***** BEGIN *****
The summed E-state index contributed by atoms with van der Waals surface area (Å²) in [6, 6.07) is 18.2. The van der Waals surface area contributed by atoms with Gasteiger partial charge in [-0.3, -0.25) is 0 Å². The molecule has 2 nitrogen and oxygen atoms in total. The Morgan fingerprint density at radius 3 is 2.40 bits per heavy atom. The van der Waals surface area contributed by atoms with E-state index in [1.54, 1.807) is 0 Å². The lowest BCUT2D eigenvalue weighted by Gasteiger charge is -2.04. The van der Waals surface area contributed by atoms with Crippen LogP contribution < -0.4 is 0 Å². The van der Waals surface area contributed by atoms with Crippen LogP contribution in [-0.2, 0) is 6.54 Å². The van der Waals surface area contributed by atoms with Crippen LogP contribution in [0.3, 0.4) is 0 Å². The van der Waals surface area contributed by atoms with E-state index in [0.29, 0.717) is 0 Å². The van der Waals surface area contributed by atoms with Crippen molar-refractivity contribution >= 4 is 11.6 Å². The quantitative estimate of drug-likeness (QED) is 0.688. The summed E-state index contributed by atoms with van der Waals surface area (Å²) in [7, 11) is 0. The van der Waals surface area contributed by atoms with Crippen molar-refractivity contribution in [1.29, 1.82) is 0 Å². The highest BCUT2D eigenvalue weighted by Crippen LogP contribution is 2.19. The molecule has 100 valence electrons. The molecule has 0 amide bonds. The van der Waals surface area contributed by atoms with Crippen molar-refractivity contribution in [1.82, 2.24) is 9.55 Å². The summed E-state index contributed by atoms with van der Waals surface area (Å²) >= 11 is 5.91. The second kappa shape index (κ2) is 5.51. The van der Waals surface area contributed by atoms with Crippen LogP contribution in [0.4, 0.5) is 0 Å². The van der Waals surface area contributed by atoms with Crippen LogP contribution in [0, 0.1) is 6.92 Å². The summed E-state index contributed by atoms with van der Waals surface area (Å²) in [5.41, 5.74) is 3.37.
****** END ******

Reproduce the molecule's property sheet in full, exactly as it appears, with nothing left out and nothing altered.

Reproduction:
The summed E-state index contributed by atoms with van der Waals surface area (Å²) in [6, 6.07) is 18.2. The van der Waals surface area contributed by atoms with Gasteiger partial charge in [-0.3, -0.25) is 0 Å². The molecule has 2 nitrogen and oxygen atoms in total. The Morgan fingerprint density at radius 3 is 2.40 bits per heavy atom. The van der Waals surface area contributed by atoms with E-state index in [1.54, 1.807) is 0 Å². The lowest BCUT2D eigenvalue weighted by Gasteiger charge is -2.04. The van der Waals surface area contributed by atoms with Crippen LogP contribution < -0.4 is 0 Å². The van der Waals surface area contributed by atoms with Crippen LogP contribution in [-0.2, 0) is 6.54 Å². The van der Waals surface area contributed by atoms with Crippen LogP contribution in [0.3, 0.4) is 0 Å². The van der Waals surface area contributed by atoms with E-state index in [0.29, 0.717) is 0 Å². The van der Waals surface area contributed by atoms with Crippen molar-refractivity contribution >= 4 is 11.6 Å². The quantitative estimate of drug-likeness (QED) is 0.688. The summed E-state index contributed by atoms with van der Waals surface area (Å²) in [7, 11) is 0. The van der Waals surface area contributed by atoms with Crippen molar-refractivity contribution in [1.29, 1.82) is 0 Å². The highest BCUT2D eigenvalue weighted by Crippen LogP contribution is 2.19. The molecule has 100 valence electrons. The molecule has 0 amide bonds. The van der Waals surface area contributed by atoms with Crippen molar-refractivity contribution in [1.82, 2.24) is 9.55 Å². The summed E-state index contributed by atoms with van der Waals surface area (Å²) >= 11 is 5.91. The second kappa shape index (κ2) is 5.51. The van der Waals surface area contributed by atoms with Crippen LogP contribution in [0.4, 0.5) is 0 Å². The van der Waals surface area contributed by atoms with Crippen LogP contribution in [0, 0.1) is 6.92 Å². The summed E-state index contributed by atoms with van der Waals surface area (Å²) in [5.41, 5.74) is 3.37.